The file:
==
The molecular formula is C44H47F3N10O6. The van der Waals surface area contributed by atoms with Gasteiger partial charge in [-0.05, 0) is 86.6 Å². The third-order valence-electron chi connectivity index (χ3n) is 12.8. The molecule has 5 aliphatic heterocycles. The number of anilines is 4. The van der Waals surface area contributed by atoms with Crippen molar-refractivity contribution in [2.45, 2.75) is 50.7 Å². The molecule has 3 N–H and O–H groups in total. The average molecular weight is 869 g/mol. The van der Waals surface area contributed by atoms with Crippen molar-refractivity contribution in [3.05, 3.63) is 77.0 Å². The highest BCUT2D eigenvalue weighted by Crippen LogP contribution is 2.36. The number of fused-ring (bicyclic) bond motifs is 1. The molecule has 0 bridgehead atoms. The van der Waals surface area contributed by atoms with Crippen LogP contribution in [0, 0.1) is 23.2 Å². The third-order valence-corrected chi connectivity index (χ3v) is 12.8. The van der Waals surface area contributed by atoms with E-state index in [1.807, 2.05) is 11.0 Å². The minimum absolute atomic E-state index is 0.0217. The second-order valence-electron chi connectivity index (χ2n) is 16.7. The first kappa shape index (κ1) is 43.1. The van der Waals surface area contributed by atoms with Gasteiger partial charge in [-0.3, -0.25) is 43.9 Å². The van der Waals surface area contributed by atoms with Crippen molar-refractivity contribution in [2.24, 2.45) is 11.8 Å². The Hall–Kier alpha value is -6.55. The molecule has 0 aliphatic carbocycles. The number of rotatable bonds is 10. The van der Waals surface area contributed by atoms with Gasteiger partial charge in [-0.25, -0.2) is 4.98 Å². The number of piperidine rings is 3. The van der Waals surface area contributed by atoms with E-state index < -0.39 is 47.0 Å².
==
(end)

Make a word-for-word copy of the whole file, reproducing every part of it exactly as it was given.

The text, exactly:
The molecular formula is C44H47F3N10O6. The van der Waals surface area contributed by atoms with Gasteiger partial charge in [-0.05, 0) is 86.6 Å². The third-order valence-electron chi connectivity index (χ3n) is 12.8. The molecule has 5 aliphatic heterocycles. The number of anilines is 4. The van der Waals surface area contributed by atoms with Crippen molar-refractivity contribution in [2.45, 2.75) is 50.7 Å². The molecule has 3 N–H and O–H groups in total. The average molecular weight is 869 g/mol. The van der Waals surface area contributed by atoms with Crippen molar-refractivity contribution in [3.05, 3.63) is 77.0 Å². The highest BCUT2D eigenvalue weighted by Crippen LogP contribution is 2.36. The number of fused-ring (bicyclic) bond motifs is 1. The molecule has 0 bridgehead atoms. The van der Waals surface area contributed by atoms with Crippen LogP contribution in [0, 0.1) is 23.2 Å². The third-order valence-corrected chi connectivity index (χ3v) is 12.8. The van der Waals surface area contributed by atoms with E-state index in [1.807, 2.05) is 11.0 Å². The minimum absolute atomic E-state index is 0.0217. The second-order valence-electron chi connectivity index (χ2n) is 16.7. The first kappa shape index (κ1) is 43.1. The van der Waals surface area contributed by atoms with Gasteiger partial charge in [-0.3, -0.25) is 43.9 Å². The van der Waals surface area contributed by atoms with Crippen molar-refractivity contribution in [2.24, 2.45) is 11.8 Å². The Hall–Kier alpha value is -6.55. The molecule has 0 aliphatic carbocycles. The number of rotatable bonds is 10. The van der Waals surface area contributed by atoms with Gasteiger partial charge in [-0.25, -0.2) is 4.98 Å². The number of piperidine rings is 3. The van der Waals surface area contributed by atoms with E-state index < -0.39 is 47.0 Å².